The resulting construction of boot 10 may be described as liner 22 being folded over upon itself to create an inner boot for encasing a human foot when so folded, and cover 20 being folded over upon liner 22 to create an outer boot for encasing a human foot and the inner boot when so folded. Cover 20 is joined to liner 22 along continuous peripheral bladder seal 34 to define bladder 24, and further joined along front seam 42 and rear seam 44 to define portions of the inner and outer boots. This description suggests an alternative, but probably more difficult, method of manufacturing boot 10, in which boot 10 is assembled in the folded-over configuration of the final product, rather than in the prior-to-being-folded-over configuration shown in FIGS. 11 through 13.
An alternative embodiment of the inflatable boot of the present invention is shown in FIGS. 15 through 19. In this alternative embodiment, many of the elements discussed above with respect to the preferred embodiment are present. Rather than reintroducing these elements, they are identified below and in the drawings with the reference characters used above and in FIGS. 1 through 14, each preceded by a "1." Thus, the boot in FIGS. 15 through 19 is indicated generally at 110.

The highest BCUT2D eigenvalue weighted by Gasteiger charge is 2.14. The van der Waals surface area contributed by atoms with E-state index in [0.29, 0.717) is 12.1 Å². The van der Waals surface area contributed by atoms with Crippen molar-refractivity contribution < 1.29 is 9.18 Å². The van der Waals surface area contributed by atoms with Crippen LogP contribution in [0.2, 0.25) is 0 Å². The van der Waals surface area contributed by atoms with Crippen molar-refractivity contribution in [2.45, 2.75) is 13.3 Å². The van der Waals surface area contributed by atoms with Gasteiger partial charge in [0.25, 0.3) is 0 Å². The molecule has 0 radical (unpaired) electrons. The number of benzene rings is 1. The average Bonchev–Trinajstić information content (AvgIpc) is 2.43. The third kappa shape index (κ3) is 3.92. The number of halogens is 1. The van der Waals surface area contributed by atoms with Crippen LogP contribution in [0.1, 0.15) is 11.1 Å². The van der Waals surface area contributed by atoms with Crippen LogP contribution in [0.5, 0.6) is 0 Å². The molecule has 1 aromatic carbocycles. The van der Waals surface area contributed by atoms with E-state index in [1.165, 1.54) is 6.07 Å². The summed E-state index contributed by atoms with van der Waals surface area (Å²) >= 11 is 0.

The structural interconnections of FIGS. 1 through 14 has been replaced by sling 174. Sling 174 may be made of any convenient flexible sheet material, such as the nylon fabric used for cover 20, or the polyurethane used for liner 22. Sling 174 is undersized relative to cover 120 and liner 122 so that sling 174 hangs substantially above cover 120 within sole portion 128, as shown in FIGS. 15 and 16 by fold line 174a of sling 174.
Because of this difference in size of sling 174 relative to cover 120 in liner 122, it is difficult to attach sling 174 to liner 122 during the manufacturing steps illustrated for the preferred embodiment in FIGS. 11 through 13. Accordingly, sling 174 best is attached to liner 122 after front and rear seams 142 and 144 are formed, preferably by being adhered to liner 122 with adhesive. The adhesive may be applied generally in the geometric form of lines 60a in FIG. 11, showing the seam in the preferred embodiment between pocket 60 and liner 22. In FIG. 15, the adhesive is indicated by line 160a. Alternatively, pocket 160 may be a sheet of material separate from sling 174, formed as part of the manufacturing step shown in FIG. 11, or formed on sling 174 prior to the attachment of sling 174 to liner 122.